Abstract 16273: Ecto-5’-Nucleotidase Suppression of T Cell Trafficking to the Ischemic Brain
Background. Ischemic strokes account for 87% of all strokes in the United States. We studied ecto-5’-nucleotidase (CD73), an ectoenzyme present on brain tissue and leukocytes, which we have shown to mitigate tissue injury following cerebral ischemia through its hydrolysis of adenosine monophosphate to the anti-inflammatory nucleoside adenosine. Here we test the hypothesis that CD73 suppresses leukosequestration into ischemic brain tissue. After infiltrating brain tissue, leukocytes, specifically T cells, can exacerbate through direct cytotoxicity, the secretion of pro-inflammatory cytokines or capillary plugging. While T cell populations can be broadly defined, the roles of specific subpopulations and their regulation by CD73 remain unknown.
Methods. Wild-type (WT, n=5) and CD73 null (CD73KO, n=5) mice underwent permanent occlusion of the left middle cerebral artery (MCA) through the retro-orbital injection of Rose Bengal and subsequent application of a neon laser to an oval bony window opened to the MCA. Occlusion was defined as a >80% reduction in blood flow maintained for 25 minutes. Two days following the induction of thrombosis, mice were sacrificed and their brains harvested for analysis. Flow cytometry was used to identify populations of helper (CD4+/CD45+) and cytotoxic (CD8+/CD45+) T cells found in the ischemic and contralateral hemispheres of each group.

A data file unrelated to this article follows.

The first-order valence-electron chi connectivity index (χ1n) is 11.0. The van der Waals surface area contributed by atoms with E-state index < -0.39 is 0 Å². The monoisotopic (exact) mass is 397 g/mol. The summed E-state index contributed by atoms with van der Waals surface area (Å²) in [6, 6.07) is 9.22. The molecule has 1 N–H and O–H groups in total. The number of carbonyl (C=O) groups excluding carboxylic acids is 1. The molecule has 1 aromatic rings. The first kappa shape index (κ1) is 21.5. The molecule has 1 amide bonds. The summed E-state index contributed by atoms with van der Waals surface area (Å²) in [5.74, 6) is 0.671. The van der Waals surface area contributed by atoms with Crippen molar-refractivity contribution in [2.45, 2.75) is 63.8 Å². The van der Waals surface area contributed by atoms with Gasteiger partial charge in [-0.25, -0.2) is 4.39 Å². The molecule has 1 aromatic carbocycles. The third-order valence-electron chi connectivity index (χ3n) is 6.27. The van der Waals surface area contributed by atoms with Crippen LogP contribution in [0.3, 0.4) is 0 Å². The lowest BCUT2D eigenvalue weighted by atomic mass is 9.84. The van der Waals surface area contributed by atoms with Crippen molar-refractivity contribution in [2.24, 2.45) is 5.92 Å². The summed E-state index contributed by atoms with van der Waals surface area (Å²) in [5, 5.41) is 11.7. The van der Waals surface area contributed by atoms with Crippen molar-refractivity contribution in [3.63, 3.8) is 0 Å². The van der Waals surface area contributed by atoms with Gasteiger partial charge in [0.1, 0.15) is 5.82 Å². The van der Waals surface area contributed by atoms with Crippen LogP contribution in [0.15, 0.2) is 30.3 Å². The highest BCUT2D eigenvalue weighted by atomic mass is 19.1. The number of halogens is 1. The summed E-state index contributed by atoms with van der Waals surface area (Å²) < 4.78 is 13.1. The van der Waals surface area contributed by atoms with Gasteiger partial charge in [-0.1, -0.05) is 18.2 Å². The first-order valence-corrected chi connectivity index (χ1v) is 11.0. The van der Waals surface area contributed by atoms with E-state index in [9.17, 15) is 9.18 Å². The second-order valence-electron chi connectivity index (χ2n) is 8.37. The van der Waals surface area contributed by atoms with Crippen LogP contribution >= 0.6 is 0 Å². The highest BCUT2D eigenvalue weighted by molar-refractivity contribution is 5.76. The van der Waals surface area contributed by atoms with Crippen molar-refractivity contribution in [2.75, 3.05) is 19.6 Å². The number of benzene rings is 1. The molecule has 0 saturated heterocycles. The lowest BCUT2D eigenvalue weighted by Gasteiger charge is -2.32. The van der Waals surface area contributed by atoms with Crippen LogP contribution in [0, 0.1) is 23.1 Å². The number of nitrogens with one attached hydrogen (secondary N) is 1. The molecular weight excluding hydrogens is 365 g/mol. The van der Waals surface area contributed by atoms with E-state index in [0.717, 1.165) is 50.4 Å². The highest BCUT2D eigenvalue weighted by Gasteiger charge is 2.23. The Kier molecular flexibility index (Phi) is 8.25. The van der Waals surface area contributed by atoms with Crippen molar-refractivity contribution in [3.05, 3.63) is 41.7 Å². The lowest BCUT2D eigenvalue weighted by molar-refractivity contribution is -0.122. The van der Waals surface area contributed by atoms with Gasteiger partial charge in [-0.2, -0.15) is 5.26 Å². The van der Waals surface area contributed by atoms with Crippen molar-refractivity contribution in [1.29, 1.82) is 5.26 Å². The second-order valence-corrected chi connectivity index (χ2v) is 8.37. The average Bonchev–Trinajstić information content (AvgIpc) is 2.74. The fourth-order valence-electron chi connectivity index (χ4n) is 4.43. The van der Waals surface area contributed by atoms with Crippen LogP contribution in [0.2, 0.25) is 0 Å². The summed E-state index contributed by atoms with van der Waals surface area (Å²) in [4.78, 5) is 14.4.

Results. There was a 42% relative increase in T cells in CD73KO mice vs. WT mice following MCA occlusion (4.1x105 ± 8.0x104 vs. 1.6x105 ± 2.0x104, p=0.02; for CD73KO vs. WT, respectively). When T cell subsets were examined, there was an increase in both CD4+ and CD8+ T cells infiltrating into the ischemic brain tissue. The ischemic hemisphere of CD73KO mice contained significantly more helper T cells (230x104 ± 6.1x104 vs. 6.2x104 ± 0.9x104, p=0.03) and cytotoxic T cells (1.8x105 ± 2.9x104 vs. 1.0x105 ± 1.3x104, p=0.03) than their WT counterparts.
Conclusion. These data are the first to show that the presence of CD73 suppresses T cell trafficking into ischemic brain, resulting in fewer CD4 + and CD8+ cells in the ischemic tissue. As T cell flux can contribute to ischemic damage, these findings have implications for the treatment of stroke.
- © 2011 by American Heart Association, Inc.